Most of you would have dedicated valuable hours to the GMAT on your quest for the perfect score. You’ve probably also rehearsed replies to all kinds of possible interview questions. But have you put enough effort into your resume? You definitely should, because a resume written for an MBA admissions committee isn’t the same thing as one that you send to prospective employers. In other words, a bit of tweaking here and there won’t work.
This is what you need to do:
- Quantify Your Achievements:
Talking about your professional achievements in terms of words or self-praise is a no-no. Your resume needs to include quantifiable data to set the context of your accomplishments. So be honest and write the figures to show what kind of a difference you made. For example, instead of saying that you were a part of a well-known marketing programme, include the percentage of new customers you helped the organisation acquire. Another example: Led a team of four people to increase downloads of app X, resulting in a 12% increase in downloads that quarter.
- Keep it Brief:
The Nanyang MBA’s admission guidelines tell you that they don’t expect more than a three-page resume. So do the admissions committee a favour by keeping it concise and professional. Use to-the-point headline-style writing. Do not try to pack in excessive information by using a small font size – size 10 to 12 is the norm. If you find it overflowing, delete the unnecessary points. Remember that a long, cluttered resume can give people the idea that you cannot communicate well.
- Exclude What Isn’t Needed:
When you are applying to the Nanyang MBA, you are introducing yourself to admissions officials who want to know if you have the leadership ability. Some applicants make the mistake of including information that isn’t required. A photograph, and your height and weight, are not a part of your resume. If you have lots of technical knowledge on a subject, the resume is not the place to write paragraphs on it. Personal interests should be included only if they make you stand out as a candidate. That means that reading science fiction or working out doesn’t make the cut. But more significant events like a published book or a charitable fundraiser where you created a big impact should be present.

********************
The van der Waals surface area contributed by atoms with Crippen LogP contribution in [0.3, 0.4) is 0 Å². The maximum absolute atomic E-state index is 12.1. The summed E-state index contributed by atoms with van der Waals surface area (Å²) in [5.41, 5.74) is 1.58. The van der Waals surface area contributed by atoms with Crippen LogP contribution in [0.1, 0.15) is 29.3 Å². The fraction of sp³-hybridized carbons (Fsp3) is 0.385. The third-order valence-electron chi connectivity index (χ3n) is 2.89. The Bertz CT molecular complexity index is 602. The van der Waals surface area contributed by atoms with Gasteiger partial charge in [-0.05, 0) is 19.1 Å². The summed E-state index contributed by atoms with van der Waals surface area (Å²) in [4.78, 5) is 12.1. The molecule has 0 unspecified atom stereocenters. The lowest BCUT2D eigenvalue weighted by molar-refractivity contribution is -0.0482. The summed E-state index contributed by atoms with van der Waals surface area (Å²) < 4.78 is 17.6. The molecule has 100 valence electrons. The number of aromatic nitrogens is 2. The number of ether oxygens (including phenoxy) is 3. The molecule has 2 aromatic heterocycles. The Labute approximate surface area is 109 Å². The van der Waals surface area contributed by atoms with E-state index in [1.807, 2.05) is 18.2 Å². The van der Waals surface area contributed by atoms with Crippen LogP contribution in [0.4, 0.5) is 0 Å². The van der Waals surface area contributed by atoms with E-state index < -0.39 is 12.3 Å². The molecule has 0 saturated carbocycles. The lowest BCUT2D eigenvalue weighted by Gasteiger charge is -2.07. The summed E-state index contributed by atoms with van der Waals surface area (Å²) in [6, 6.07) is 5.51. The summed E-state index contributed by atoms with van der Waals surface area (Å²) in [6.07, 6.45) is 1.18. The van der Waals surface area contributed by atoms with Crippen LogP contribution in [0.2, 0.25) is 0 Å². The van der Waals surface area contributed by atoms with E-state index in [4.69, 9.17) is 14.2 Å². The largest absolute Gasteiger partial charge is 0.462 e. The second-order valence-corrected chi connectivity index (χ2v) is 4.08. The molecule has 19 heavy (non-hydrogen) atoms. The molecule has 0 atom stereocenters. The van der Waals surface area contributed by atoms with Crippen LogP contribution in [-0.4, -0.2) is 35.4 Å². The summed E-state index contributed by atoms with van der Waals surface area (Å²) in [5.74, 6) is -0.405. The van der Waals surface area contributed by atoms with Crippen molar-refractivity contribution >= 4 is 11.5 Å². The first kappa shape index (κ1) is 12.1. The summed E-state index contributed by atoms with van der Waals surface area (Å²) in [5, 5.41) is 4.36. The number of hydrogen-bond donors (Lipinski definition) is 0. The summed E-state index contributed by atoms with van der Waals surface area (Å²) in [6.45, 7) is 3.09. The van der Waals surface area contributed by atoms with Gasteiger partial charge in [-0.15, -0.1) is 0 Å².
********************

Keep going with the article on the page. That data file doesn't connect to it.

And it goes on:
- Keep the Education Details Brief:
The education section of your resume should contain your educational history in chronological order. You need to mention the areas of study and any significant achievements such as making it to the Dean’s List or achieving a top rank in class. Make it easy to scan so that the reader can quickly identify the schools and years to arrive at a sense of where your background.
- Run a Final Check:
Is every point on your resume important? Have you missed out on any position or activity that could showcase a particular skill set that you have? Can anybody reading your resume detect your career path? Does it support your career development goals? And have you started each point with a strong action verb like ‘generated’, ‘maximised’ or ‘spearheaded’?
The Nanyang Business School MBA programme is on the lookout for individuals who will be successful as leaders and in highly collaborative work environments. You need to show them that you have the skills that can lead to success. Keep the above pointers in mind and share your MBA relevant skills such as teamwork, collaboration, innovation, etc. with them.
Here’s more about the application process: http://www.nanyangmba.ntu.edu.sg/admissions/